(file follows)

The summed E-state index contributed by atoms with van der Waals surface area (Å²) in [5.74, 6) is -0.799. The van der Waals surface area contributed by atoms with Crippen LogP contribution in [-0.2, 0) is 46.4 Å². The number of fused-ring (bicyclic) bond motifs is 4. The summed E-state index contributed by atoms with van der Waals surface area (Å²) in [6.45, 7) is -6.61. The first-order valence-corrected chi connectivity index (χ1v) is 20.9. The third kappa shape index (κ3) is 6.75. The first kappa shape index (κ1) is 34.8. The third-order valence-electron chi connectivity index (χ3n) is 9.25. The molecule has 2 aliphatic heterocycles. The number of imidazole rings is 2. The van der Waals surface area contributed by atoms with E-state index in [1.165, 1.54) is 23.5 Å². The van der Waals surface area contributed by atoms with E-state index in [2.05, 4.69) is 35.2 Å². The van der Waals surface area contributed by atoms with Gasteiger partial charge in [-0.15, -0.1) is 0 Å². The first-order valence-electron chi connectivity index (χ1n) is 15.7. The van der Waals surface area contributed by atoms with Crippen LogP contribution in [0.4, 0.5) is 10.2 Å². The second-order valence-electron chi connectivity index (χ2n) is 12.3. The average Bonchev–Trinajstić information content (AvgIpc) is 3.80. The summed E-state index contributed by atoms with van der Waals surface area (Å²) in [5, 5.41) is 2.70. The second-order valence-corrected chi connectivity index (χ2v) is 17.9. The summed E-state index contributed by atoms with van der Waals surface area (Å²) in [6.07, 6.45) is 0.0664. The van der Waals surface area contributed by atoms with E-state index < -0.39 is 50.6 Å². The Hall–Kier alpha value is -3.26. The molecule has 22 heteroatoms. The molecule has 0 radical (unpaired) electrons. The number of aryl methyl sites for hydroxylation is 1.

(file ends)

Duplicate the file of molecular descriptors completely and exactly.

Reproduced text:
The summed E-state index contributed by atoms with van der Waals surface area (Å²) in [5.74, 6) is -0.799. The van der Waals surface area contributed by atoms with Crippen LogP contribution in [-0.2, 0) is 46.4 Å². The number of fused-ring (bicyclic) bond motifs is 4. The summed E-state index contributed by atoms with van der Waals surface area (Å²) in [6.45, 7) is -6.61. The first-order valence-corrected chi connectivity index (χ1v) is 20.9. The third kappa shape index (κ3) is 6.75. The first kappa shape index (κ1) is 34.8. The third-order valence-electron chi connectivity index (χ3n) is 9.25. The molecule has 2 aliphatic heterocycles. The number of imidazole rings is 2. The van der Waals surface area contributed by atoms with E-state index in [1.165, 1.54) is 23.5 Å². The van der Waals surface area contributed by atoms with E-state index in [2.05, 4.69) is 35.2 Å². The van der Waals surface area contributed by atoms with Gasteiger partial charge in [-0.15, -0.1) is 0 Å². The first-order valence-electron chi connectivity index (χ1n) is 15.7. The van der Waals surface area contributed by atoms with Crippen LogP contribution in [0.4, 0.5) is 10.2 Å². The second-order valence-electron chi connectivity index (χ2n) is 12.3. The average Bonchev–Trinajstić information content (AvgIpc) is 3.80. The summed E-state index contributed by atoms with van der Waals surface area (Å²) in [5, 5.41) is 2.70. The second-order valence-corrected chi connectivity index (χ2v) is 17.9. The summed E-state index contributed by atoms with van der Waals surface area (Å²) in [6.07, 6.45) is 0.0664. The van der Waals surface area contributed by atoms with E-state index < -0.39 is 50.6 Å². The Hall–Kier alpha value is -3.26. The molecule has 22 heteroatoms. The molecule has 0 radical (unpaired) electrons. The number of aryl methyl sites for hydroxylation is 1.